How sci-fi film history could’ve been very different
by Jorge Ignacio Castillo
RPL Film Theatre
About 20 years ago, I was an eager college student in Santiago, Chile. I was running late for a class when I ran into Alejandro Jodorowsky, the foremost surrealist filmmaker this side of Luis Buñuel. The director of El Topo and The Holy Mountain was hosting an impromptu master class open to everyone. Those listening seemed mesmerized by Jodo’s war stories. I should have stayed, but I didn’t.
I can’t remember the class I was in such a hurry to get to, but to this day I regret missing Jodorowsky’s lecture.
Jodorowsky’s Dune takes full advantage of the Chilean’s storytelling abilities. Before David Lynch and Dino de Laurentiis, Jodo was the one with the rights to tackle Frank Herbert’s sci-fi classic Dune. In 1974, the last great surrealist put together a dream team to bring the film adaptation to fruition: Moebius, David Carradine, Dan O’Bannon and H.G. Giger were all committed. Orson Welles and Salvador Dalí were expected to portray the warring emperors. Pink Floyd was set to do the soundtrack. It was going to be wonderful.
But Jodo came up short and Hollywood refused to pony up the rest of the budget (about $15 million). All that remains of the project is a stunning book filled with designs and detailed storyboards by the most avant-garde artists of the ’70s.
Jodorowsky’s Dune chronicles this magnificent fiasco, with testimonies of the man himself, some of his associates and a few of his devotees — including director Nicolas Winding Refn (Drive), who would love to adapt one of Jodo’s unproduced scripts.
I had the opportunity to talk to the director of Jodorowsky’s Dune, Frank Pavich, during last fall’s Toronto International Film Festival. The filmmaker — a pleasant individual in the intense world of documentarians — dedicated three years on this movie.
Did you know Jodorowsky before you started this movie?
I knew his films, but not him personally. I reached out to him completely out of the blue, as a fan. Told him I read what he wanted to do with Dune and I thought it would be a great story to share. Not only he is a great storyteller, but all the material is there, ready to have life breathed into it. The artwork is contained in a book that sits on his shelf. How does the world get to see it? Let’s put it into a film, and let’s have him walk us through it.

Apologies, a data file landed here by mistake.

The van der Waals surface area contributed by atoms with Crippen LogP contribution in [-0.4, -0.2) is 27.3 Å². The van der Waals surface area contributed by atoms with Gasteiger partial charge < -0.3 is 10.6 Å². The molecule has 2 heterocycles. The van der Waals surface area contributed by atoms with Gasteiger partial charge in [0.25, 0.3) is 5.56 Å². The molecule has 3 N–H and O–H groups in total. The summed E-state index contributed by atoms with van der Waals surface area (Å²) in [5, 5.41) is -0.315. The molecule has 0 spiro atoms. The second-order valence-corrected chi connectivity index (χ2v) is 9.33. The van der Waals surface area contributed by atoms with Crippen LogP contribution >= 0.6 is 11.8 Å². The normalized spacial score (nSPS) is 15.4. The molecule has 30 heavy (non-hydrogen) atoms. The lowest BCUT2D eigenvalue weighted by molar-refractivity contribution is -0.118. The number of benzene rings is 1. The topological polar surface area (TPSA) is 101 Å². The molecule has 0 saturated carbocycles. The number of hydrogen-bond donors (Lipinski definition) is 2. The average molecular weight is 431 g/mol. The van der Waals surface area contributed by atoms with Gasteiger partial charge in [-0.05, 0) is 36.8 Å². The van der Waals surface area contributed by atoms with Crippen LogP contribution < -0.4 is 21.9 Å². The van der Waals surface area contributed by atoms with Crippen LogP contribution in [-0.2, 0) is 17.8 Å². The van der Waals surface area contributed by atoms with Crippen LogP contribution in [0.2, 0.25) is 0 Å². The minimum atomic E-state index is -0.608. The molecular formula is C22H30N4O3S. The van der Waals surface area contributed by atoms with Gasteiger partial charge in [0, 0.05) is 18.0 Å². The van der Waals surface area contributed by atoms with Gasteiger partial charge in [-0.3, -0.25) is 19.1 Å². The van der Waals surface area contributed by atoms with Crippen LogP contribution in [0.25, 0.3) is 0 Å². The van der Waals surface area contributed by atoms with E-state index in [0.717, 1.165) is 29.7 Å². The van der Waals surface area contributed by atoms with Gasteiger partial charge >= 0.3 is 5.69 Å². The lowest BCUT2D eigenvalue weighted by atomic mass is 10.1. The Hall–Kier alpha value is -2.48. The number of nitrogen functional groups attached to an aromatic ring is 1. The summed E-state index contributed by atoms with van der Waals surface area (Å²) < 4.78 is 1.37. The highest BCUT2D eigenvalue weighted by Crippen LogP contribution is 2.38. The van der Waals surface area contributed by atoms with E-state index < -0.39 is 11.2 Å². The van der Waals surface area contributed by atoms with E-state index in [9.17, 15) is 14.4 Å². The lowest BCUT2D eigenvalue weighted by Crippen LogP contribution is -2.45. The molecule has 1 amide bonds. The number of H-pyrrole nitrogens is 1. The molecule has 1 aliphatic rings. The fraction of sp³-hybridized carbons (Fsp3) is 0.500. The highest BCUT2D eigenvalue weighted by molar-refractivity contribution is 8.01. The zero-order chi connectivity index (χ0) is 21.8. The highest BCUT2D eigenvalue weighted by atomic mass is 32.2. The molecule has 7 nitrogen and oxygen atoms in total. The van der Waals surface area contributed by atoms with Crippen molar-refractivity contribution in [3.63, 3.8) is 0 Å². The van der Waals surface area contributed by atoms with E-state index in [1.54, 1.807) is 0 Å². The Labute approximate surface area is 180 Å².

Did he lend you the book to digitalize?
He wouldn’t, because it’s too rare, but Michel Seydoux – the would-be producer of Dune — has all the original storyboards. We had access to them, all hand-drawn by Moebius. We scanned each image and turned it into a hi-res file to pass it to our animator. In the film, you can see the paper texture, the human touch, everything is there. Yet Jodorowsky is so fascinating, you could just have him talking. Every day films collapse, but it’s rare to have 3,000 images, a team of artists that worked for two years, complete casting and a special effects person on board. They were ready to go.
I found interesting that among your interviewees, Gary Kurtz (the producer of Star Wars and Empire Strikes Back) becomes the voice of the industry and in some ways the villain of the piece.
I really appreciate Kurtz’ taste and sensibility. After Empire, he didn’t like the direction Lucas was going, didn’t care for the Ewoks. He wanted to kill Han Solo. He is the voice of the industry, but also the voice of what happened with science fiction after Dune collapsed and Star Wars changed the scope of everything.
I wasn’t aware Nicolas Winding Refn was such a fan.
And Jodorowsky is a huge fan of him. He practically christened Refn as his spiritual filmmaking godson. In turn, Refn dedicated Drive and Only God Forgives to Jodorowsky. He wants people to recognize Jodo as a great artist.
How did the failure of Dune affect Jodorowsky’s career?
I don’t think it broke him, but it changed the path. When Dune collapsed, he started working in French comic books. It’s a huge industry, I wasn’t even aware until I went to Paris: Big books, hard cover, very expensive. Jodo is also a psycho-magician therapist, a painter, a poet… Just because he doesn’t make a film in 20 years, it doesn’t mean he’s not creating. He never, ever stops.
At some point in the film, the camera pans over Jodorowsky’s unmade scripts. Sons of El Topo catches one’s attention immediately.
He tried to make it and he couldn’t get the funding. Same happened with King Shot, another surrealistic western: It was going to be produced by David Lynch, starring Marilyn Manson. Now he wants to adapt his [and Moebius’] comic book, The Incal, with Nicolas Winding Refn.
In fact, he told me he wanted to give Sons of El Topo to Refn. He thinks it’s perfect for him: It has Mexican gangsters and is set in the desert.